Parents are very slowly becoming more aware of the chemicals, sugar, preservatives, and additives in much of our food, and the effect this has on their children, ‘I totally understand that our children get excited, but they really do go mad at some parties and this may be because of food colourings, additives and preservatives, (and that’s all without considering the sugary foods themselves!), many of which have side effects that include hyperactivity.’ I totally agree Rosie.
Food for thought! And considering the amount of illness, disease, suicides, corruption and obesity maybe well worth the energy to eliminate these “chemical bombs” that have been so addictive in our behaviours.
In Dutch we have a saying along the lines: ‘learned you, done at old age’. If you experience as a child that it is perfectly okay to trash your body when you are young at parties, what behavior do we see with adults? It is super difficult to connect to yourself with these amounts of sugar / substances in your body and almost impossible to connect to others. But what are parties about then?
Thanks Rosie, it’s a simple case of observing children as the influx of false energy via the sugar sends their bodies into overload. I remember one Christmas many years ago my Mum had hidden a bag of toffees under her bed in preparation for Christmas Day. Our tiny dog had scratched open the bag and eaten some. The way we found out was our dog was racing sound the house, very speedy, and we couldn’t settle her down. We eventually found the bag of toffees and the empty wrappers and realised she was on a sugar high and had to walk her around the neighbourhood to help bring her out of it. Sugar has crept into our lives as a harmless “fun” substance but it’s very detrimental for the body.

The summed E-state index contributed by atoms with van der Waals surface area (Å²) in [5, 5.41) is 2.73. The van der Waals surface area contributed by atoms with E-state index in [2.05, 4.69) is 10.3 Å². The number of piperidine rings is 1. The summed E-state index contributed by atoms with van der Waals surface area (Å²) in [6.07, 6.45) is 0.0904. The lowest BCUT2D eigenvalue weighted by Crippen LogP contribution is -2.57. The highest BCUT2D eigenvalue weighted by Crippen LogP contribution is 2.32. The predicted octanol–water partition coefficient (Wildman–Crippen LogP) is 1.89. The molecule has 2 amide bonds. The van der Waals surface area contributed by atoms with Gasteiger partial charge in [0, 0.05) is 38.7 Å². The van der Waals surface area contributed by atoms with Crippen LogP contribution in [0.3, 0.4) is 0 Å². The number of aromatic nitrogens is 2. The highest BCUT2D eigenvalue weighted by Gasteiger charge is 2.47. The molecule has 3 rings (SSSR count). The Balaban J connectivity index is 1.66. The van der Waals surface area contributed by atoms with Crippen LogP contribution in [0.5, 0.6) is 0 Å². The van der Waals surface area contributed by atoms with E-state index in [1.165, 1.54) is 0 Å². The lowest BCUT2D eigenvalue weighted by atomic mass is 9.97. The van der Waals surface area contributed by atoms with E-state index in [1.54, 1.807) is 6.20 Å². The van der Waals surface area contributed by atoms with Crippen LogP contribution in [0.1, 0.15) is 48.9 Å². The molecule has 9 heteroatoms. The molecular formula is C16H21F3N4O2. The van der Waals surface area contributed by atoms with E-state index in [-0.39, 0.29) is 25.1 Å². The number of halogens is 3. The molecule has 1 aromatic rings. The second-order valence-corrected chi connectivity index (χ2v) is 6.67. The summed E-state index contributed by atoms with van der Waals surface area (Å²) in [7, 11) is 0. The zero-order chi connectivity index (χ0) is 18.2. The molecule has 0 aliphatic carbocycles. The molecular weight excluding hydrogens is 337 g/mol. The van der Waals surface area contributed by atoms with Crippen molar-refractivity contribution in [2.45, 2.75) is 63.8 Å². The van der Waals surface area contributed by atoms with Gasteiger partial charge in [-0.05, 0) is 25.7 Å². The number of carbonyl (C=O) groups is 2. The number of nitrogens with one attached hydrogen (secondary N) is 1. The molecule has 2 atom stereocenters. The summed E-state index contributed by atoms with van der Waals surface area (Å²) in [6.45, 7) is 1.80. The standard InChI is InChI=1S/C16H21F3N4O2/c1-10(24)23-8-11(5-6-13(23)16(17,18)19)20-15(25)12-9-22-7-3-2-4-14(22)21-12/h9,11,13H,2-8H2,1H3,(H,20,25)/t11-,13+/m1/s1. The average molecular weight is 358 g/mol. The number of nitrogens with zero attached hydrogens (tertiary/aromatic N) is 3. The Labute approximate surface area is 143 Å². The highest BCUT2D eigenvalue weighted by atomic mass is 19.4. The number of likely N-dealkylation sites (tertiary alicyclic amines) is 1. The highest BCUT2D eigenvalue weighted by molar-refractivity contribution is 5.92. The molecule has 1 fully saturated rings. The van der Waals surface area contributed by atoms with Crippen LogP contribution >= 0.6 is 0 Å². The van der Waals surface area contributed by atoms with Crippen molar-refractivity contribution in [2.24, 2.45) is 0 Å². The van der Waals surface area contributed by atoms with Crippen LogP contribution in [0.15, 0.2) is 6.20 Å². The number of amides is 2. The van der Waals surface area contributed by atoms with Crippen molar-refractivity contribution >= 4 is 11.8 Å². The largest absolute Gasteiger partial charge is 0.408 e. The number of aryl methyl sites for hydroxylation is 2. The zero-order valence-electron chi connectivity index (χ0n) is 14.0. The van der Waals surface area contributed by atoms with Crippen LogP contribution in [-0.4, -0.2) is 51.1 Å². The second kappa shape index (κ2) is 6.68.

True Rosie, we need to inform ourselves as parents, grandparents but basically all of us as the food industry will supply what we demand. Why do we have the idea when there is a party we have to spoil our kids with unhealthy treats, candies and junkfood. Is it our own relationship with food that’s in the way to be honest and clear about the effects certain foods have on our children, our grandchildren and on ourselves.
I would say yes, because in some way we know it is not healthy so we deny ourselves but then ‘live’ or ‘re-live’ the experience of that high and that supposed fun through our children or grandchildren.
Children learn from adults, adults learn from other adults and children learn from other children. The more I feel into my food, what is supportive and what is not for my body, that allows someone to learn from me.
Lovely and how cool, to have a mom like you ! Simply because we care about our children not consuming poison that makes us behave crappy.
I recently went to a kids party and I went towards the end to pick up my child and I was not surprised to see the array of junk food. What I also saw was a plate of veggies and broccoli on the table but most of the parents were eating them. The children seem to be more interested in the junk food and sweet treats.